So Much for Those Rosy Assessments

Monday, February 28, 2005

So Much for Those Rosy Assessments

The New York Times reports:
A suicide car bomber drove into a line of about 400 volunteers for the Iraqi National Guard and police force today in Hilla, south of Baghdad, killing at least 122 people and wounding at least 170, an official at the Interior Ministry said.

It was the deadliest single attack since the fall of Saddam Hussein in April 2003.
Over the past few months, Americans have heard a steady stream of reports about how the security situation in Iraq has improved. That message quickly wilts when insurgents are able to inflict their deadliest attack of the war.

Just for the record, those rosier-than-reality security assessments have included:
"Defense Secretary Donald H. Rumsfeld hailed what he described as progress in Iraqi security forces after seeing some of them in action today ... 'There's no question progress has been made,' Rumsfeld said of Iraqi forces. 'The professionalism of these units is advancing.' "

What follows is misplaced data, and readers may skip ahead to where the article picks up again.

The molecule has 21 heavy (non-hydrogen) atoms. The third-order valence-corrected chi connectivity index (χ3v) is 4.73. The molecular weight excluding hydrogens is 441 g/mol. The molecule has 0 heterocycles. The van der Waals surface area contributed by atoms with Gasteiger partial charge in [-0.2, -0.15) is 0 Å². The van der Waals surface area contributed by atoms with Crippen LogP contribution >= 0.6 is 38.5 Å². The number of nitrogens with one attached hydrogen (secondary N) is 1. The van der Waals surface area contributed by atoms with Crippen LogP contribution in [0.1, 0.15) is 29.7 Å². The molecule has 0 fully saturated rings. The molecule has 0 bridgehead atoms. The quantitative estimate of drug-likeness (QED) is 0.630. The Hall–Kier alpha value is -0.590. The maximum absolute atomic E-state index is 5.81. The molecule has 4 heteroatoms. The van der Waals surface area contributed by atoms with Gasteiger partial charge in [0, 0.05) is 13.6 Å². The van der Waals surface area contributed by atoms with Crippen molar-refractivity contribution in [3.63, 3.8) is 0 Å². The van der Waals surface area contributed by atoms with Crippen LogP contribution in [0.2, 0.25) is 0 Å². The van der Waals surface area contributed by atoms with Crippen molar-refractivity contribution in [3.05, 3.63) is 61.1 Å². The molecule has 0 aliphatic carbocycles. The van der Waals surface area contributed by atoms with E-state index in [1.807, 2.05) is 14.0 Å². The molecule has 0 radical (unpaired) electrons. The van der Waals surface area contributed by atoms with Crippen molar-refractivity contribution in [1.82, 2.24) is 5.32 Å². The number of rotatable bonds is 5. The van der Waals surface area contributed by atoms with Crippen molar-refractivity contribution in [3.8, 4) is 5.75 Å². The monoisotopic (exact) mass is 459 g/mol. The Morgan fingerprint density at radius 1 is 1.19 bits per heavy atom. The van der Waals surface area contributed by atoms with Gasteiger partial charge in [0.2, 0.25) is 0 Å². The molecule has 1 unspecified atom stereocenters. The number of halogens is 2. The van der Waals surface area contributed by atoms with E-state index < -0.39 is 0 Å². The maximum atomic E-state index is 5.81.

Associated Press, Feb. 11, 2005

"(Prime Minister Ayad) Allawi continues to insist that security in Iraq is improving ..."

Newsday, Dec. 15, 2004

" 'Every day, the Iraqi army, police and department of border enforcement demonstrate their ability to carry out their mission, while relying less and less on their coalition partners,' (U.S. Major General John Batiste) said."

Voice of America, Jan. 14, 2005

"On Monday, American and Iraqi officials repeated assertions that despite the (Jan. 3) deadly attacks, Iraqi police and soldiers are improving and that progress is being made on security. The governor of Babil declared his province 'safe and secure.' "

Chicago Tribune, Jan. 4, 2005

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